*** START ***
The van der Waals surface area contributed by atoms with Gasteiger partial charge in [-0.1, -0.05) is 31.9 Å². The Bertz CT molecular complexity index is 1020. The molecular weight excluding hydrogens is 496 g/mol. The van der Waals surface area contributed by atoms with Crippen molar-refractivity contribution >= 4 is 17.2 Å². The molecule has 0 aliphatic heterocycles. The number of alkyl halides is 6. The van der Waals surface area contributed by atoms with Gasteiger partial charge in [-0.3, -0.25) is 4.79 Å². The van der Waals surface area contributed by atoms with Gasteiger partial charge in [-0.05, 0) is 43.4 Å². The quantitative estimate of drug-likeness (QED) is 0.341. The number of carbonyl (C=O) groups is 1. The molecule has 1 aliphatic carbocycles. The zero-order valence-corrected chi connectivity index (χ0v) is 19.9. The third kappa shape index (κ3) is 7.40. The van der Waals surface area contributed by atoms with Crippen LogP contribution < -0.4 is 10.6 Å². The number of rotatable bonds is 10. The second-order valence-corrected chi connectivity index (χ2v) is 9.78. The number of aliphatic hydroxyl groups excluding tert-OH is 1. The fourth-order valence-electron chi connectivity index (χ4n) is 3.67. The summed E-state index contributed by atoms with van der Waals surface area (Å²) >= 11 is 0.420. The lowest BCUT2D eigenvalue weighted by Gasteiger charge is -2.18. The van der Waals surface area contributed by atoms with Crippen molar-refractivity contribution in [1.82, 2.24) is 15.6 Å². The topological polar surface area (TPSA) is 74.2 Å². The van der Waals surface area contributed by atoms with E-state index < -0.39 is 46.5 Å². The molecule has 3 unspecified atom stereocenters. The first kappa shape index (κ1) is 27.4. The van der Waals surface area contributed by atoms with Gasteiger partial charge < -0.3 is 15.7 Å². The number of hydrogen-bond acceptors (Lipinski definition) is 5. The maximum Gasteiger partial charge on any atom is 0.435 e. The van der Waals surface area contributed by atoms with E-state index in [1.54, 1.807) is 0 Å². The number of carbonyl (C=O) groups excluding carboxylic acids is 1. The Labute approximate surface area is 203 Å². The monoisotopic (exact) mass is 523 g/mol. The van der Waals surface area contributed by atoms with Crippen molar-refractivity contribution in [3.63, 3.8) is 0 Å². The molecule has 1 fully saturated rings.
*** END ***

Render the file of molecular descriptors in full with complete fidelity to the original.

The van der Waals surface area contributed by atoms with Gasteiger partial charge in [-0.1, -0.05) is 31.9 Å². The Bertz CT molecular complexity index is 1020. The molecular weight excluding hydrogens is 496 g/mol. The van der Waals surface area contributed by atoms with Crippen molar-refractivity contribution >= 4 is 17.2 Å². The molecule has 0 aliphatic heterocycles. The number of alkyl halides is 6. The van der Waals surface area contributed by atoms with Gasteiger partial charge in [-0.3, -0.25) is 4.79 Å². The van der Waals surface area contributed by atoms with Gasteiger partial charge in [-0.05, 0) is 43.4 Å². The quantitative estimate of drug-likeness (QED) is 0.341. The number of carbonyl (C=O) groups is 1. The molecule has 1 aliphatic carbocycles. The zero-order valence-corrected chi connectivity index (χ0v) is 19.9. The third kappa shape index (κ3) is 7.40. The van der Waals surface area contributed by atoms with Crippen LogP contribution < -0.4 is 10.6 Å². The number of rotatable bonds is 10. The second-order valence-corrected chi connectivity index (χ2v) is 9.78. The number of aliphatic hydroxyl groups excluding tert-OH is 1. The fourth-order valence-electron chi connectivity index (χ4n) is 3.67. The summed E-state index contributed by atoms with van der Waals surface area (Å²) >= 11 is 0.420. The lowest BCUT2D eigenvalue weighted by Gasteiger charge is -2.18. The van der Waals surface area contributed by atoms with Crippen molar-refractivity contribution in [1.82, 2.24) is 15.6 Å². The topological polar surface area (TPSA) is 74.2 Å². The van der Waals surface area contributed by atoms with E-state index < -0.39 is 46.5 Å². The molecule has 3 unspecified atom stereocenters. The first kappa shape index (κ1) is 27.4. The van der Waals surface area contributed by atoms with Gasteiger partial charge < -0.3 is 15.7 Å². The number of hydrogen-bond acceptors (Lipinski definition) is 5. The maximum Gasteiger partial charge on any atom is 0.435 e. The van der Waals surface area contributed by atoms with E-state index in [1.54, 1.807) is 0 Å². The number of carbonyl (C=O) groups excluding carboxylic acids is 1. The Labute approximate surface area is 203 Å². The monoisotopic (exact) mass is 523 g/mol. The van der Waals surface area contributed by atoms with Crippen molar-refractivity contribution in [3.63, 3.8) is 0 Å². The molecule has 1 fully saturated rings.